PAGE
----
An airing cupboard (or hot press) is a built-in storage space, sometimes of walk-in dimensions, containing a water heater, either an immersion heater for hot running water or a boiler for central heating water (hence, also “boiler cupboard”), or a hot water storage tank. Shelves, usually slatted to allow for circulation of heat, are positioned above or around the heater to provide room for clothing. The purpose is to allow air to circulate around the stored fabrics to prevent damp forming.
Some variants of airing cupboards also serve as the linen cupboard, the storing area of the household’s clean sheets and towels.
In another version, the airing cupboard serves as a temporary drying space, either for laundry or for wet outdoor clothes and shoes. Its shelves can be used to fully remove traces of damp from dried clothing before the items are put away elsewhere in drawers and wardrobes. A moveable electrical version of this is a drying cabinet.
A built-in cupboard is a storage space that forms part of the design of the room and is not free-standing or moving. It is not the same as a cabinet. In the United Kingdom houses often have a built-in cupboard under the stairs.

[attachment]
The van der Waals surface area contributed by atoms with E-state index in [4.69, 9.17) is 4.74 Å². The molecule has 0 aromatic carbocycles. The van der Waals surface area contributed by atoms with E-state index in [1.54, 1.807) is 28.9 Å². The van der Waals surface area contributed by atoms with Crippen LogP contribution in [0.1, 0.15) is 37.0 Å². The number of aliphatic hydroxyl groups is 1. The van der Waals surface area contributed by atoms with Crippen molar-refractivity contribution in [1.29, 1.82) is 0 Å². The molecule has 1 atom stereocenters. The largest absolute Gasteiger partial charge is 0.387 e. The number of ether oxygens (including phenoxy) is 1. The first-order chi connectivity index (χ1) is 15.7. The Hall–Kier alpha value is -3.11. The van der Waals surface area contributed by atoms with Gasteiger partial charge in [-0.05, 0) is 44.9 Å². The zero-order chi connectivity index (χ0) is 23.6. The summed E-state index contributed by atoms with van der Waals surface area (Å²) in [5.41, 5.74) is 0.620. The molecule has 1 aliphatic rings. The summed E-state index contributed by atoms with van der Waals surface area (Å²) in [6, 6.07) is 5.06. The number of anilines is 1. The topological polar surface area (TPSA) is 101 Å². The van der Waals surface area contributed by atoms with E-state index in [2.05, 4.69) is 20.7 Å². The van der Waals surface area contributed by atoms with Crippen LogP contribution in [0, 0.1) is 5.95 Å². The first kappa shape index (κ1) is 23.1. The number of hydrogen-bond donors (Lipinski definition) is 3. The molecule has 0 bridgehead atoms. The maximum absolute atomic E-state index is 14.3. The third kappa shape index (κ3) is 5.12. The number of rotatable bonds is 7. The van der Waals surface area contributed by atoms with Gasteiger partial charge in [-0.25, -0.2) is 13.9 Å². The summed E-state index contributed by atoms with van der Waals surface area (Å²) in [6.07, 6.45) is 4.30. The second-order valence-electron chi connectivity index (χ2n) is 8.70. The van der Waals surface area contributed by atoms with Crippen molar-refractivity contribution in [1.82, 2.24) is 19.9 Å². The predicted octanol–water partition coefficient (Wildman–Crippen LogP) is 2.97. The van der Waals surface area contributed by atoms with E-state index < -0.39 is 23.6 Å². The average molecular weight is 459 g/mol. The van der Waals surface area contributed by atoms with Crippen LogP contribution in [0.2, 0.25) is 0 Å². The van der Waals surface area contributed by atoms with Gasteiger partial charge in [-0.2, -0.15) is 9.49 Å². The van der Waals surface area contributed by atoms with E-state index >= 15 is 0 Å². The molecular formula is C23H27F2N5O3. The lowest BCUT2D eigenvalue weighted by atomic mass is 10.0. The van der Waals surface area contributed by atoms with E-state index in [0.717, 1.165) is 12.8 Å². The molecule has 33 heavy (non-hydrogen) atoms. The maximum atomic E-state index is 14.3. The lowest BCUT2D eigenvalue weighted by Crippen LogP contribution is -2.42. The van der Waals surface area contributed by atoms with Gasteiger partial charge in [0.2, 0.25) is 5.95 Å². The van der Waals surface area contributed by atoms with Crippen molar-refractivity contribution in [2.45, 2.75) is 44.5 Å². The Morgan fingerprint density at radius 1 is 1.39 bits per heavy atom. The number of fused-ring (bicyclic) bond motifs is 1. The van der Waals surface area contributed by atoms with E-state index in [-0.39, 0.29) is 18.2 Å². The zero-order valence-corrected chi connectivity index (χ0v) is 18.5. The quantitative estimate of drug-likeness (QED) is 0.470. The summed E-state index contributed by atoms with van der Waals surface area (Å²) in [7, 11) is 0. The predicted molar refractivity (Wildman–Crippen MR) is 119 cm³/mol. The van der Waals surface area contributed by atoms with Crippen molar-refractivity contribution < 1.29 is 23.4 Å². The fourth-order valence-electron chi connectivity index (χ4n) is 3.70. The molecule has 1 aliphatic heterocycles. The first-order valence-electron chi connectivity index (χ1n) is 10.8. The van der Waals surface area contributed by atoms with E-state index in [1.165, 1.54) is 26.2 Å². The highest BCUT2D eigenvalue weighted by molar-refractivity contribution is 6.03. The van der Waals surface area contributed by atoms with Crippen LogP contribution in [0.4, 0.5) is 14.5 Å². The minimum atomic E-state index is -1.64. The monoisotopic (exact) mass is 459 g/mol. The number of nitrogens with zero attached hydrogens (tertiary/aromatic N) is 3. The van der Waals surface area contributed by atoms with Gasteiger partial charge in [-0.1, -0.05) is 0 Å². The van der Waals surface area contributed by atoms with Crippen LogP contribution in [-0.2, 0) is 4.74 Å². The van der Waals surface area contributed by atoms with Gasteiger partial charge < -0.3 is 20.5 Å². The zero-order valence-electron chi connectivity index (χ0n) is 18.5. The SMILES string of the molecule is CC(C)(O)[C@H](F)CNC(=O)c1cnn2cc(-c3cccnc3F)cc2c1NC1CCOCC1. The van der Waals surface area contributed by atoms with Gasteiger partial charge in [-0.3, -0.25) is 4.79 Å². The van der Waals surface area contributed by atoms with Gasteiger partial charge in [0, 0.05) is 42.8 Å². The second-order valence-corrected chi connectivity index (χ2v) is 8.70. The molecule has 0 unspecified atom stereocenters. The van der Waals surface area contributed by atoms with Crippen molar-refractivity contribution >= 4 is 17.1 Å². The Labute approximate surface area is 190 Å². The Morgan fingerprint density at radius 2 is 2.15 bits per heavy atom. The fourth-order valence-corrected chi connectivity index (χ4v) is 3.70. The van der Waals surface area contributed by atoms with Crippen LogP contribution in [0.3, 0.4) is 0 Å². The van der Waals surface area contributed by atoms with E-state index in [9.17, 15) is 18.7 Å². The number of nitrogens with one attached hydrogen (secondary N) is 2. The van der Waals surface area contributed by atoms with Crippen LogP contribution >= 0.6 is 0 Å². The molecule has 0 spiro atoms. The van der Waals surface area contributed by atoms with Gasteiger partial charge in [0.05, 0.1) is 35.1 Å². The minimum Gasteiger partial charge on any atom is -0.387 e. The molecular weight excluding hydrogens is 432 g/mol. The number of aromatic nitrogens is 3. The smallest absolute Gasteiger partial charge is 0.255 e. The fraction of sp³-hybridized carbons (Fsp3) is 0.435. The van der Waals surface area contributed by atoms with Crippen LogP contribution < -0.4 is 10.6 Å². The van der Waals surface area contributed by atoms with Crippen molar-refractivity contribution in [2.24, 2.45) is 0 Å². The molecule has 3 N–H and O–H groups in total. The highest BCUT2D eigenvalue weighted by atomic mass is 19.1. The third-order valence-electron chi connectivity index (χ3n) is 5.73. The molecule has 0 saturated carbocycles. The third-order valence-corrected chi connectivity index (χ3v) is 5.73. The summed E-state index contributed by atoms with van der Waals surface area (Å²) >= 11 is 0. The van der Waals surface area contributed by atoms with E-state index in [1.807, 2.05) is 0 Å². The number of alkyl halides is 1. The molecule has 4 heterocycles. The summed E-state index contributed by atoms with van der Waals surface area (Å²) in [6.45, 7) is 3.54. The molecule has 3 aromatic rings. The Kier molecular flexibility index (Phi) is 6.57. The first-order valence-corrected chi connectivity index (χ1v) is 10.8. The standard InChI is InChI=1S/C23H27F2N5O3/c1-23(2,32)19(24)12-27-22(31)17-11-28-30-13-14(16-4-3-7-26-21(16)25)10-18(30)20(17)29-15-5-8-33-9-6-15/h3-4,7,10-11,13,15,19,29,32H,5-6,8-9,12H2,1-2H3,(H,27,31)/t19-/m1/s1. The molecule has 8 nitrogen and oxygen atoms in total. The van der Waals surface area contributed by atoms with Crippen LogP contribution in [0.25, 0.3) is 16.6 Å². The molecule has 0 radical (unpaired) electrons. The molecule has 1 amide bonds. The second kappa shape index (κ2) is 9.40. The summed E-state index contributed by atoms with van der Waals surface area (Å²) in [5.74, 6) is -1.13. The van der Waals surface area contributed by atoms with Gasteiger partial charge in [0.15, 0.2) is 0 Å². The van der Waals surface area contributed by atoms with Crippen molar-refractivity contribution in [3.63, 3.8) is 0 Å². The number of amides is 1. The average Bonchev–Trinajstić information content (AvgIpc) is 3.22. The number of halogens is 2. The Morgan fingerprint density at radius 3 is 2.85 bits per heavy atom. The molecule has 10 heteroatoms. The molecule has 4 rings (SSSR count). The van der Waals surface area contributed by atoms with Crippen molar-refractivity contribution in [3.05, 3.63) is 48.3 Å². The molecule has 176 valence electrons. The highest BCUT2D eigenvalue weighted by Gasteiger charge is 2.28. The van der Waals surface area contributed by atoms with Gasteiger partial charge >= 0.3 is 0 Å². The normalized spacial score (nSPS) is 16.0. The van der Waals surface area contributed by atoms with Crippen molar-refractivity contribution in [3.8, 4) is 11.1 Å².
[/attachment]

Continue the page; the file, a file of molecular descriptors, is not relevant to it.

A linen cupboard is an enclosed recess of a room used for storing household linen (e.g. sheets, towels, tablecloths) and other things for storage, usually with shelves, or a free-standing piece of furniture for this purpose.
If you’ve ever visited the National Gallery of Singapore, you would have notice the stunning ‘waffle’ ceiling design located at the lobby of the former Supreme Court. This architectural marvel was replicated in Desiree and her husband’s living room of their 4-room BTO flat in Sumang Lane, as homage to both their professions in the legal field.
“The ceiling is one element in the house that is often overlooked—many settle for a false ceiling at best,” says Desiree of their decision to make the ceiling as the focal po
With the intricate detailing, the fourth wall is one of the first things you’ll notice when you step inside the home. The design also resulted in adding more visual depth to the living room. But where the original ceiling in the former Supreme Court is made using solid teak, the lookalike in their home needed a material that was lighter and more affordable. Joshua, their interior designer at Threehaus Works, thus came up with the idea of using fibrous plaster as the main material.
Instead of glossing it with a dark wood tone, they decided to leave the ceiling white, allowing the interiors to remain modern, bright and airy. These were the same grounds for their whitewashed wainscoting and cornices, classic elements that were included as part of their modern Victorian style home.
This particular theme was chosen because the couple wanted a home that was different to the usual minimalist or Scandinavian homes. Rather than sticking to an all-white theme, which could be too sterile, dark green and navy blue were chosen as accents for a more stately feel.